Bear DNA does not match bear that attacked girl


A black bear that was shot and killed last week is not the same bear that attacked a 12-year-old girl.

A black bear that was shot and killed last week is not the same bear that attacked a 12-year-old girl.

The DNA of a wounded bear killed Aug. 18 by the Michigan Department of Natural Resources does not match the DNA of the bear that attacked 12-year-old Abby Wetherell near Cadillac, the Michigan Department of Natural Resources (DNR) announced. The bear’s carcass was examined by the DNR Wildlife Disease Laboratory in Lansing, in cooperation with Michigan State University and the Michigan State Police. Tests were conducted for disease, and the bear’s DNA was extracted. The bear DNA was then checked against DNA from fur and saliva lifted from Abby’s clothing and from the scene of the attack. The tests showed that the bear that attacked Abby was a female. The bear that was killed was a male.

The DNR will extend trapping efforts in the area of the attack through the end of the week and will continue to monitor bear activity in that location. The DNR asks the public to report bear sightings in the area of the attack, which is in Wexford County’s Haring Township. Reports can be made to the DNR’s Report All Poaching (RAP) Hotline, 800-292-7800, or the department’s Cadillac Operations Service Center at (231) 775-9727. The black bear is a protected species under Michigan law. The public is reminded not to shoot a bear unless the animal poses an immediate threat.  Bears are a natural part of the landscape within this area and their presence should not be seen as a threat.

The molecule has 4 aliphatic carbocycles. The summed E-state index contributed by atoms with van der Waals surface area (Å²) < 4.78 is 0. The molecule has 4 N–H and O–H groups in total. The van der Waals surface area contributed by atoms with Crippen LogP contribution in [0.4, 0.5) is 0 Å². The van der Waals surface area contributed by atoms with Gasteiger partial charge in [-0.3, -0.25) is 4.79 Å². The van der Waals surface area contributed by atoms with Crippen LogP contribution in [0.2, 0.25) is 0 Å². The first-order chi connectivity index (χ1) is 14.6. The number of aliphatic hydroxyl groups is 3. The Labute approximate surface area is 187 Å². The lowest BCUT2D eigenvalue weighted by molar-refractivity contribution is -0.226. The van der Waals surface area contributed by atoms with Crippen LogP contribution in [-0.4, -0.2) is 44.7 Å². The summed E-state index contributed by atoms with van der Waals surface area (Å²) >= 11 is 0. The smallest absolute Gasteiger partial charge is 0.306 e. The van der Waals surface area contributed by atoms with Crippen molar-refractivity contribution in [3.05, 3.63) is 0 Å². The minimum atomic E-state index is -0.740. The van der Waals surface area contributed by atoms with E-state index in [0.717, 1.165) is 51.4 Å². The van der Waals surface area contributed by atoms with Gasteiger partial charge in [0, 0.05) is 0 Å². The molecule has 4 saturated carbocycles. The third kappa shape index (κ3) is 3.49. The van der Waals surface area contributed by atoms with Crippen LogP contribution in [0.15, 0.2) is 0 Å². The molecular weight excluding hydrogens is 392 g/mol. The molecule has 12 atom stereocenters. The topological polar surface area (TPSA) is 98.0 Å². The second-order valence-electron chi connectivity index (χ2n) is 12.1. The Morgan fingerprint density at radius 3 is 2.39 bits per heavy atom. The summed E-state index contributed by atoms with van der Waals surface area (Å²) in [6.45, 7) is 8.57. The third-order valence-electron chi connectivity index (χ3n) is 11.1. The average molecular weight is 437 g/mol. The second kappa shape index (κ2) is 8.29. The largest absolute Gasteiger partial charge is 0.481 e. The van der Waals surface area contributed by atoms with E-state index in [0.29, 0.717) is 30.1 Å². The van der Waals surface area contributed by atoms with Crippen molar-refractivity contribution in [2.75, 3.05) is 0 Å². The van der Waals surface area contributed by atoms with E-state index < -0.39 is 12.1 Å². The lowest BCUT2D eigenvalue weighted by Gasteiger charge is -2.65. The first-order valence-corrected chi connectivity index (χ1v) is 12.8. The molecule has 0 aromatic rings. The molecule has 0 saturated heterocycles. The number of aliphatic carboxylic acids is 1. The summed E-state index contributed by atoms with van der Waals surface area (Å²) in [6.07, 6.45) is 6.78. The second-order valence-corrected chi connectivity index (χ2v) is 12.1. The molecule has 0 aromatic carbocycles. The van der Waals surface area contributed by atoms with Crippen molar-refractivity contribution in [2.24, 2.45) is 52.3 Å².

The bear tested by the DNR was the result of a complaint received at about 11:30 p.m. Aug. 17 in Wexford County’s Selma Township. Michigan conservation officers arrived on the scene to find that a man had wounded the bear by gunshot on his property because he perceived the bear to be a threat to his life. Conservation officers subsequently tracked the bear and shot the animal at approximately 2:45 a.m. Aug. 18. The bear was not killed because it was suspected of being involved in the Aug. 15 attack on Abby. Once the animal was discovered, however, the bear was tested for a possible relationship to the attack because it was within about 2 miles of the attack location.

Michigan has an estimated black bear population of 8,000 to 10,000 bears with 90 percent of the population in the Upper Peninsula. The DNR reminds the public that black bears are generally fearful of humans and will usually leave if they become aware that people are present. Black bear attacks on humans are highly unusual. Many bear attacks occur because a sow is protecting her cubs. However, there is no evidence that cubs were present at the scene of the attack on Abby.

The DNR reminds those living in an area where bears may be present:

  • Travel in small groups and make noise to avoid surprising bears.
  • Stand your ground and then slowly back away if you encounter a bear. Do not turn away. Do not show fear and run. Do not play dead.
  • Make yourself look bigger and talk to the bear in a stern voice.
  • Fight back if actually attacked with anything at hand — a backpack, a stick, bare hands.
  • Carry pepper spray, which has been shown to be effective in fending off bear attacks.

For additional information on living with bears, visit the DNR website at www.michigan.gov/bear.